INDIANA — Faisal Kutty is a lawyer, academic, writer, public speaker and human rights activist.
The renowned Canadian Muslim figure is also regarded as outspoken on issues of human rights, Islamic thought, and anti-terror legislation.
Kutty also co-founded the Canadian Muslim Civil Liberties Association and served as its first legal counsel; he also served as the vice chair and legal counsel to the Canadian Council on American Islamic Relations (now renamed the National Council of Canadian Muslims).
The Muslim lawyer is also an associate Prof of law at Valparaiso University School of Law in Indiana, the US, and serves as an adjunct Prof of law at Osgoode Hall Law School in Toronto.
He’s a co-founder of KSM Law, a respected Toronto, Canada law firm with an international client base.
The son of the famous Indian Muslim Sheikh Ahmad Kutty was included in ‘the 500 Most Influential Muslims in the World’ in 2010, 2011, 2012, 2013, 2014, 2015 and 2016. The List is compiled by the Royal Islamic Strategic Studies Institute and is affiliated with the Royal Aal al-Bayt Institute for Islamic Thought.
The activist of Indian origin has received many awards during his career, including iCair Civil Rights Award in 2012 from the Cleveland chapter of the Council on American Islamic Relations (CAIR).
That’s in addition to the 2007 Award of Maher Arar and Monia in Civil and Human Rights from Maher Arar/Monia Mazigh and the Canadian Muslim Network for his work in advancing civil and human rights in Canada.
In 2004, he won the Professional Excellence Award by the American Federation of Muslims from India. In 2003, he was also awarded the Community Service Award from the Toronto Community Resources Consultants for his work in advancing human rights in Toronto.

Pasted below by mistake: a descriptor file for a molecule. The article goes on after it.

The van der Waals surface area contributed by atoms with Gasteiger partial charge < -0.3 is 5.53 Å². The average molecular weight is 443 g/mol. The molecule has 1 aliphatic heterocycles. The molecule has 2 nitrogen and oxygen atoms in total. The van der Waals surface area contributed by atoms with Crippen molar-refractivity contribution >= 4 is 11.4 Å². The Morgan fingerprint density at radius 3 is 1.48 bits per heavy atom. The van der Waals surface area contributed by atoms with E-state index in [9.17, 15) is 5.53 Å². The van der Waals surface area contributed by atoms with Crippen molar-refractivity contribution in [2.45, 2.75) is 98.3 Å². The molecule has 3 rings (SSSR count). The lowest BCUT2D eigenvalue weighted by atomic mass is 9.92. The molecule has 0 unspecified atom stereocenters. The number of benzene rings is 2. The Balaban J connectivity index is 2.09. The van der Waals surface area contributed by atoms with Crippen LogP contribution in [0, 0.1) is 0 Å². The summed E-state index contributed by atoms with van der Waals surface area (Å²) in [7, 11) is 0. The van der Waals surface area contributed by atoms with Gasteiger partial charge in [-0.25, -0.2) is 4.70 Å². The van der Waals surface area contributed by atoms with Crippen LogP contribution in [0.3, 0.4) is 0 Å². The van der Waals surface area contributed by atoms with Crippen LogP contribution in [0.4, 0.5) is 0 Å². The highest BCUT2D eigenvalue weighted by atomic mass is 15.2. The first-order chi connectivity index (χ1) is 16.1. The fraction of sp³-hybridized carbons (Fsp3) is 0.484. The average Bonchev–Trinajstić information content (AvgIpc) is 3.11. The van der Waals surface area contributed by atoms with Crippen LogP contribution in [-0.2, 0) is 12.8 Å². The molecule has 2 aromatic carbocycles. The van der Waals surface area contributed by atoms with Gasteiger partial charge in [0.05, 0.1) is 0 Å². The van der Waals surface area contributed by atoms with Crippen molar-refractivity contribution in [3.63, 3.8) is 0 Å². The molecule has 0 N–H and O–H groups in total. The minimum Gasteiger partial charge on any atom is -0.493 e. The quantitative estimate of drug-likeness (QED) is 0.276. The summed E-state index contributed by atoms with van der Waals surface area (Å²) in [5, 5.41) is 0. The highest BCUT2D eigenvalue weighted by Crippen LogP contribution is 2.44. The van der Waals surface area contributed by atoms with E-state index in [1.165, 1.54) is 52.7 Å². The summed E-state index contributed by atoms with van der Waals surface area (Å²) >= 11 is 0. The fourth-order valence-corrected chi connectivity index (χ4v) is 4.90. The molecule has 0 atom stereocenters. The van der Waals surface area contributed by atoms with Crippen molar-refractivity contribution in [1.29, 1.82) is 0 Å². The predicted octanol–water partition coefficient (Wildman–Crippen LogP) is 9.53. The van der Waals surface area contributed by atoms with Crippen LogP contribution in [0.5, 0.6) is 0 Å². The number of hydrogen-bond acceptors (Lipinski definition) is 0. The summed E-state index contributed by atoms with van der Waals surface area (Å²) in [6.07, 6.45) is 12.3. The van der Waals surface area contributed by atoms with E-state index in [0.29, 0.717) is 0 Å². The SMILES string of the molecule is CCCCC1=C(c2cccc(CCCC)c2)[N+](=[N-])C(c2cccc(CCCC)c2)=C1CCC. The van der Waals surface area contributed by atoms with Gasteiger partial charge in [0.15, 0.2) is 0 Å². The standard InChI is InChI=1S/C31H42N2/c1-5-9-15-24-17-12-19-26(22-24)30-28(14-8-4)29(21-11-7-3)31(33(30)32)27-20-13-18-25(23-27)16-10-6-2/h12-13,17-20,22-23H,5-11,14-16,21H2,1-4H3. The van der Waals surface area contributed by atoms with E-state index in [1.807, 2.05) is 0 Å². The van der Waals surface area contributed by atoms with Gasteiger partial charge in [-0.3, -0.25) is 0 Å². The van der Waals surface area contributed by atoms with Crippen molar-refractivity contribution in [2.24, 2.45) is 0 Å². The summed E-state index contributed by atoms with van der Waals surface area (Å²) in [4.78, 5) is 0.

Kutty immigrated to Canada in the mid-1970s with his parents. He grew up in Kerala, India, and in the Canadian cities of Montreal and Toronto. He also spent some time in Ottawa.
The Muslim immigrant served as the first Islamic culture and practice content consultant for Little Mosque on the Prairie, a Canadian sitcom that aired on the Canadian Broadcasting Corporation.
His several writings include a book review for ‘the Globe and Mail’ in 2009 about Islam, secularism and liberal democracy.
He also wrote another book review for the ‘24 Windsor’ about the constitution of law in 2006. In 2007 he penned the ‘Non-Western Societies Have Influenced Human Rights in Opposing Viewpoints: Human Rights 41’.
In Islamic topics, he wrote “the Shari`ah Factor in International Commercial Arbitration’ in 2006, as well as the ‘Islamic Law and Adoptions”, and “the Kutty Islamic Law Flowchart.”
Furthermore, he also wrote “The Myth and Reality of ‘Shari`ah’ Courts in Canada: A Delayed Opportunity for the Indigenization of Islamic Legal Rulings”, in addition to a legal studies research paper named ‘Islamic Law in U.S. Courts: Judicial Jihad or Constitutional Imperative.’